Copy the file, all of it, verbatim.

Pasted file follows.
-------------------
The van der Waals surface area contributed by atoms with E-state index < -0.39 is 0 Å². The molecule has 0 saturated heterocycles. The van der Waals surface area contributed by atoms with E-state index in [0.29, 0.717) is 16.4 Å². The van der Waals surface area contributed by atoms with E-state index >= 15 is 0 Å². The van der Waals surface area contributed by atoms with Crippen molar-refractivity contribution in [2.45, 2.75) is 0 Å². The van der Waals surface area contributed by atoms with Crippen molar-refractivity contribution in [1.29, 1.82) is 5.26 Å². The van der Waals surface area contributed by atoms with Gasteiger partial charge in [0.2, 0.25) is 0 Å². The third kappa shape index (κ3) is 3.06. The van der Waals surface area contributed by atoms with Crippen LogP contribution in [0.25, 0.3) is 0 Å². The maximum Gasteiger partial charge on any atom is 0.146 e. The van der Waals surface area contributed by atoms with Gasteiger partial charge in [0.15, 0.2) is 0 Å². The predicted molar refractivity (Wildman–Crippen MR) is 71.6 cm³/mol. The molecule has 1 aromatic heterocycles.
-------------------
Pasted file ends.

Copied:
The van der Waals surface area contributed by atoms with E-state index < -0.39 is 0 Å². The molecule has 0 saturated heterocycles. The van der Waals surface area contributed by atoms with E-state index in [0.29, 0.717) is 16.4 Å². The van der Waals surface area contributed by atoms with E-state index >= 15 is 0 Å². The van der Waals surface area contributed by atoms with Crippen molar-refractivity contribution in [2.45, 2.75) is 0 Å². The van der Waals surface area contributed by atoms with Crippen molar-refractivity contribution in [1.29, 1.82) is 5.26 Å². The van der Waals surface area contributed by atoms with Gasteiger partial charge in [0.2, 0.25) is 0 Å². The third kappa shape index (κ3) is 3.06. The van der Waals surface area contributed by atoms with Crippen LogP contribution in [0.25, 0.3) is 0 Å². The maximum Gasteiger partial charge on any atom is 0.146 e. The van der Waals surface area contributed by atoms with Gasteiger partial charge in [0.15, 0.2) is 0 Å². The predicted molar refractivity (Wildman–Crippen MR) is 71.6 cm³/mol. The molecule has 1 aromatic heterocycles.